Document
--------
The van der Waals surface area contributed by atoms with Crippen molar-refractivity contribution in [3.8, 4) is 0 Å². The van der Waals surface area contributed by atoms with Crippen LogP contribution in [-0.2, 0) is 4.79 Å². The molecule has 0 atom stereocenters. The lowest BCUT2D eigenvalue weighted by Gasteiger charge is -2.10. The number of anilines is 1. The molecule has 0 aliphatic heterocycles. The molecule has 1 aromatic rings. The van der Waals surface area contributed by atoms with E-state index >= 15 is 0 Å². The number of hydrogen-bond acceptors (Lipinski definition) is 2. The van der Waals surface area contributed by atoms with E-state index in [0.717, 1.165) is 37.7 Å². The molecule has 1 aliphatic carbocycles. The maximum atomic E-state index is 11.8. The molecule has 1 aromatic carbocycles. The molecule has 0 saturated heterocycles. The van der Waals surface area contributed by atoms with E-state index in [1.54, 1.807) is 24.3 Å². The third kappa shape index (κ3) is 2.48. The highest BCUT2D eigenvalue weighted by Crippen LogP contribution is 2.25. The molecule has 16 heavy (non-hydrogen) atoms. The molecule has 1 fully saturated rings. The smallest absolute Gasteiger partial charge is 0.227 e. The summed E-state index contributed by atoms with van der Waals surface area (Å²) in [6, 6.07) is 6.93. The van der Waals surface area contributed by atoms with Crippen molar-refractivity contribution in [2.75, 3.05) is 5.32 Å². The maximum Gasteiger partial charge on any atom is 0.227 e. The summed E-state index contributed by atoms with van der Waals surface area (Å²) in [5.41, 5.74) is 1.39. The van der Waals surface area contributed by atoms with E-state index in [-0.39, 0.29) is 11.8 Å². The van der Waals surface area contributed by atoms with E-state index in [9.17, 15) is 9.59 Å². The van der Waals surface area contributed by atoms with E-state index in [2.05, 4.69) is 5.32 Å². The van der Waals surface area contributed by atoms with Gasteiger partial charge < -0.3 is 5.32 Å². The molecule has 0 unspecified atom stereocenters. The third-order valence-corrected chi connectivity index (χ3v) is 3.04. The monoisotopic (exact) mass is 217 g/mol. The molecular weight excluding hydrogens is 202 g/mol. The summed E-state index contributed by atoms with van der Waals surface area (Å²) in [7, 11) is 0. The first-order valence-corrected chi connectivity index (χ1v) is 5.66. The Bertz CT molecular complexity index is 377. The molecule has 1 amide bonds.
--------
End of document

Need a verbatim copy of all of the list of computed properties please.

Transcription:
The van der Waals surface area contributed by atoms with Crippen molar-refractivity contribution in [3.8, 4) is 0 Å². The van der Waals surface area contributed by atoms with Crippen LogP contribution in [-0.2, 0) is 4.79 Å². The molecule has 0 atom stereocenters. The lowest BCUT2D eigenvalue weighted by Gasteiger charge is -2.10. The number of anilines is 1. The molecule has 0 aliphatic heterocycles. The molecule has 1 aromatic rings. The van der Waals surface area contributed by atoms with E-state index >= 15 is 0 Å². The number of hydrogen-bond acceptors (Lipinski definition) is 2. The van der Waals surface area contributed by atoms with E-state index in [0.717, 1.165) is 37.7 Å². The molecule has 1 aliphatic carbocycles. The maximum atomic E-state index is 11.8. The molecule has 1 aromatic carbocycles. The molecule has 0 saturated heterocycles. The van der Waals surface area contributed by atoms with E-state index in [1.54, 1.807) is 24.3 Å². The third kappa shape index (κ3) is 2.48. The highest BCUT2D eigenvalue weighted by Crippen LogP contribution is 2.25. The molecule has 16 heavy (non-hydrogen) atoms. The molecule has 1 fully saturated rings. The smallest absolute Gasteiger partial charge is 0.227 e. The summed E-state index contributed by atoms with van der Waals surface area (Å²) in [6, 6.07) is 6.93. The van der Waals surface area contributed by atoms with Crippen molar-refractivity contribution in [2.75, 3.05) is 5.32 Å². The maximum Gasteiger partial charge on any atom is 0.227 e. The summed E-state index contributed by atoms with van der Waals surface area (Å²) in [5.41, 5.74) is 1.39. The van der Waals surface area contributed by atoms with E-state index in [-0.39, 0.29) is 11.8 Å². The van der Waals surface area contributed by atoms with E-state index in [9.17, 15) is 9.59 Å². The van der Waals surface area contributed by atoms with E-state index in [2.05, 4.69) is 5.32 Å². The van der Waals surface area contributed by atoms with Gasteiger partial charge < -0.3 is 5.32 Å². The molecule has 0 unspecified atom stereocenters. The third-order valence-corrected chi connectivity index (χ3v) is 3.04. The monoisotopic (exact) mass is 217 g/mol. The molecular weight excluding hydrogens is 202 g/mol. The summed E-state index contributed by atoms with van der Waals surface area (Å²) in [7, 11) is 0. The first-order valence-corrected chi connectivity index (χ1v) is 5.66. The Bertz CT molecular complexity index is 377. The molecule has 1 amide bonds.